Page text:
The Clients You Want
I think most freelancers have some conception of what a bad client looks like—those of you who aren’t yet freelancers, imagine one. It probably exists.
But what about the good ones? What do you want to look for in a client to make sure you don’t get a non-payer or an ego-tripper or a possible relapsing sex offender? What type of client deserves you to hold on to like a sweaty hand in an action movie?
The Beautifully Naive
I don’t mean to say you should take advantage of people who don’t know your industry, but sometimes you’ll find clients who hire you to do what you do because they literally have no idea what it is you do. These are clients who think freelancers who create websites are magicians, who think every writer who can use an adjective is a master of emotion, who think anyone who can make a sunset on Photoshop is a modern Monet.
What’s great about these people is they’ll appreciate you, a sometimes rare commodity in freelancing. This doesn’t mean to sell them short because they won’t know any better, though no one will stop you from (or blame you for) doing that. It just means you’ll have somebody with whom you are free to do your thing and not live in mortal fear they’ll send the project back thirty more times.
Yes, these people exist. I’ve had clients ask me how much they owe me for something I just did and then round it up another $10 because they’re spending someone else’s marketing budget. I’ve had clients give me a bonus for doing multiple revisions. I’ve gotten bonuses for working fast. I’ve gotten a raise just for getting on LinkedIn and adding a business to my profile.
These are like Secret Santas. You never know for sure who might pan out to be like this, so you have to work hard and not expect special treatment. Work like you’re working for a bonus—it just might happen.
The Jaded Manager
One of my favorite experiences was working with a guy who clearly found nothing but assholes on Elance. He hired me just before I went on vacation and I told him I probably wouldn’t be able to get back to him soon, but I’d still like to work his job if he was alright with a loose deadline.
Turned out the guy was so fed up with hiring people who wouldn’t respond to emails and sent work late without even a courtesy excuse that he was just happy to get someone who’d warn him they’d be late. He hired me again after that.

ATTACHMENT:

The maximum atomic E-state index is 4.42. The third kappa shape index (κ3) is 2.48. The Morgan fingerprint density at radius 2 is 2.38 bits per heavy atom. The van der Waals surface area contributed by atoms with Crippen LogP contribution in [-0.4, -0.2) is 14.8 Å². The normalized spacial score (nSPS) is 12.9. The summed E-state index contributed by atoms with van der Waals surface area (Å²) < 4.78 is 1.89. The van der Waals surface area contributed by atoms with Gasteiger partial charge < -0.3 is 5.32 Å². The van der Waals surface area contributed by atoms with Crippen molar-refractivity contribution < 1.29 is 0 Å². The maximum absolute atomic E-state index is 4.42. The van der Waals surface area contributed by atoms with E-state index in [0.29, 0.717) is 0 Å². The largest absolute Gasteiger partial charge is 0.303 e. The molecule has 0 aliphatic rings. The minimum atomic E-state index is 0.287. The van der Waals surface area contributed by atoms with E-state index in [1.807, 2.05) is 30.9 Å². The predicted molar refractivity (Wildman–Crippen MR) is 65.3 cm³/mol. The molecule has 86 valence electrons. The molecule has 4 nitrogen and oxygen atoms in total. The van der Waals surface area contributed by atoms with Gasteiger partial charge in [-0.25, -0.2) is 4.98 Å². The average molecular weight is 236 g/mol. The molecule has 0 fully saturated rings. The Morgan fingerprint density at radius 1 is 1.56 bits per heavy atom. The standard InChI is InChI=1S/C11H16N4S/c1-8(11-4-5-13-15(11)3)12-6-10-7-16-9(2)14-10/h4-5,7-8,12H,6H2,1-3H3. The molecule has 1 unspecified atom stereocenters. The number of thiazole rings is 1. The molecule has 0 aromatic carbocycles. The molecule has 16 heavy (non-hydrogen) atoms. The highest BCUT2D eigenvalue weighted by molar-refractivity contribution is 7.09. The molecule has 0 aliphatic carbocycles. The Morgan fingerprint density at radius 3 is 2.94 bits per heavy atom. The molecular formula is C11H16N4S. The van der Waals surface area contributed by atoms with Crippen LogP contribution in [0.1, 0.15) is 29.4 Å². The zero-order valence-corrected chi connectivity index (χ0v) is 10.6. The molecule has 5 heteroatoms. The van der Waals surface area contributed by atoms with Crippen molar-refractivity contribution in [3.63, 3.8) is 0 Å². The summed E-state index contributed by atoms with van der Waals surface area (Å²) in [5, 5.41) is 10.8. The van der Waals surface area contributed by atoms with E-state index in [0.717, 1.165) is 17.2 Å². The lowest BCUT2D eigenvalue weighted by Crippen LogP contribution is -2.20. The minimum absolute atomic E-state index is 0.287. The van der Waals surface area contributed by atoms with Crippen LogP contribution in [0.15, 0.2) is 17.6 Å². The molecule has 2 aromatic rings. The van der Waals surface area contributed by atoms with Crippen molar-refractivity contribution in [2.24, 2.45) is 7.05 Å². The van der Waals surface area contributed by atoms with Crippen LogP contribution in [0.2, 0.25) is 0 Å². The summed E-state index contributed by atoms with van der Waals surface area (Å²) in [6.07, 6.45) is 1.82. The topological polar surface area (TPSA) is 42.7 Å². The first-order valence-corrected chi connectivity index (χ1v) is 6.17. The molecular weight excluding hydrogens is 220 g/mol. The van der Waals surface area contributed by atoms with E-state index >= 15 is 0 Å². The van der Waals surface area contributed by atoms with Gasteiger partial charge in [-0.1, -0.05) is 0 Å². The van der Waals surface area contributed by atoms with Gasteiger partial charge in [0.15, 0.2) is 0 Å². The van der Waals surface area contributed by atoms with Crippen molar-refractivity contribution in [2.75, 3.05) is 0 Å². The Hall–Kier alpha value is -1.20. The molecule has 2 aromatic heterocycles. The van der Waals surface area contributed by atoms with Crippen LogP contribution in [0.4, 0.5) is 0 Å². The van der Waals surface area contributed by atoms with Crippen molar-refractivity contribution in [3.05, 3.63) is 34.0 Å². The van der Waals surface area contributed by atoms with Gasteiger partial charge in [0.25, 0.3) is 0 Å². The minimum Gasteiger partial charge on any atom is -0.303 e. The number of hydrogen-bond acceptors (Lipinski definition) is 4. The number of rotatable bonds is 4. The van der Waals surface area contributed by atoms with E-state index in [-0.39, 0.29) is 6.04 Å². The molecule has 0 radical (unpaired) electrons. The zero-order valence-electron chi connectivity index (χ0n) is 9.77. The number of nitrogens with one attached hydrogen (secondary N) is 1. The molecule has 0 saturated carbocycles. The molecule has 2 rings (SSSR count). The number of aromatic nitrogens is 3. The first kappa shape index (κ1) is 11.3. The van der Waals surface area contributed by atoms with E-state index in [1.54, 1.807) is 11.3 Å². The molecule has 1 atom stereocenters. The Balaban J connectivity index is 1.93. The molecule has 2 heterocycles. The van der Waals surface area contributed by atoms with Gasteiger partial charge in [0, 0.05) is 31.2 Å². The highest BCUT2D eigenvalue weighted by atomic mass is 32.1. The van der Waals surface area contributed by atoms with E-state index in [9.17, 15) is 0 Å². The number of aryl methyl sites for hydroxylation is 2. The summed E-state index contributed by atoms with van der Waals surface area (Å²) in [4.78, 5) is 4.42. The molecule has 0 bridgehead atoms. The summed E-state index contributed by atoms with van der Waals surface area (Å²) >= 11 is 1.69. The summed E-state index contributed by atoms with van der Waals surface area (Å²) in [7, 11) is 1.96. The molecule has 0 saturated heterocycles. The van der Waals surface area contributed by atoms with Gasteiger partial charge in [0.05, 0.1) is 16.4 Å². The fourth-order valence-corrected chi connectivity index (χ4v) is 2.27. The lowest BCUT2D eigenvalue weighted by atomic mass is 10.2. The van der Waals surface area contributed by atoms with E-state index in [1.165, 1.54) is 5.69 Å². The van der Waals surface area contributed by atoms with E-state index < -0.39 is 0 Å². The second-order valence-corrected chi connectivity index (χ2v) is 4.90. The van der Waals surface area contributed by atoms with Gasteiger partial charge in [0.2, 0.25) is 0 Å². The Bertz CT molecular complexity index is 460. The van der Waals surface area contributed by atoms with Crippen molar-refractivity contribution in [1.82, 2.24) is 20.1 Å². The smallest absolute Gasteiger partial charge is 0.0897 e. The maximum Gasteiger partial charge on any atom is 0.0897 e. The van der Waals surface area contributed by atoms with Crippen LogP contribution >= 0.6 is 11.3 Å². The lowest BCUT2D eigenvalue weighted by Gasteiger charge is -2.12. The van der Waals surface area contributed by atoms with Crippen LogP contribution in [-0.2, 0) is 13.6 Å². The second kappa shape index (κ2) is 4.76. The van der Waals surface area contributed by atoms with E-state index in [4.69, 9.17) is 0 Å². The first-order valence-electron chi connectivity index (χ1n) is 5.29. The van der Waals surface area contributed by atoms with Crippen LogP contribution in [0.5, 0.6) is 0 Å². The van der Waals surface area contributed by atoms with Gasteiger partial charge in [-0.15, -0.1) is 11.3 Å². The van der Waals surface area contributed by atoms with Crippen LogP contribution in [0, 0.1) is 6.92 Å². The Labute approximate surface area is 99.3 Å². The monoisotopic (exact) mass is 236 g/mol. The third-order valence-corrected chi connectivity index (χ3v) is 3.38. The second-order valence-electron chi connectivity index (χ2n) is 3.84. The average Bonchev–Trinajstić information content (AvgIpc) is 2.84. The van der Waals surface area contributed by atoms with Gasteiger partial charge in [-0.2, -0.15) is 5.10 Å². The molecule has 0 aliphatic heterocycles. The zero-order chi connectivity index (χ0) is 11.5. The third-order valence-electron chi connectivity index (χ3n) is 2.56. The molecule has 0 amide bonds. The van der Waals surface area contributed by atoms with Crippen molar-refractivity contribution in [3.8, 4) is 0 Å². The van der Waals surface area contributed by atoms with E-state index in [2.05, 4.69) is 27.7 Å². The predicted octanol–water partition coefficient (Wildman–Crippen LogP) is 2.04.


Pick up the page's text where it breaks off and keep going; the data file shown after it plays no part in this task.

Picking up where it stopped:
The Uber Professional
I’m not very professional. I have a beard and currently sport a greasy man-pone (a ponytail for men). I often wear the same stretched out t-shirt and hole-ridden hoodie for a week straight and tend to turn off video during Skype meetings. I sometimes watch Sports Center during these meetings. I take business calls while walking my dog. Hence I’m always impressed by people who take our business transactions far more professionally than I do (not that I don’t take mine seriously, potential clients out there).
These people pay you advances without you having to ask for them (or even thinking about them). They actually pay you for the time it takes to talk to them about the work they’re going to pay you to do. They refer you to a lower-down who will fill you in on everything you need to know and seems to exist only to read and respond to your emails. They offer you bonuses for things you already do, like finishing a two-hour job within a week. Find these people, and never, never let them go.
The Hip Young Dude
Some of my favorite client types are the cool twenty-somethings who make quirky websites and do things like make videos for nonprofits or run community theaters with kids or make glasses for old people in Ethiopia. These people not only know where you’re coming from as a freelancer, but they want you to help them do something significant with their lives or for their communities.
They also tend to have lots of money from past investments, lucrative side businesses, or trust funds. But you’ll still mostly get people hiring you to help them sell marketing courses and shoe racks.
Always look out for someone who has long-term needs. As a freelancer, you’ll spend a lot of your time not actually making money, but looking for work and wasting away talking to a hundred different people if you don’t get consistent work from a few people.
Often these are people who work as hiring managers or PR people or marketing managers for larger companies, or who run their own third-party company and need to contract out to people to get jobs done for other companies that hire them. Of course, this now puts you several rungs down on the income food chain, but there’s a reason you’re not the one hiring freelancers like you.
About the author:
Bryce Emley is a freelance writer and editor in New Mexico. He writes regularly for Matador Network and blogs about advertising at advertventures.wordpress.com.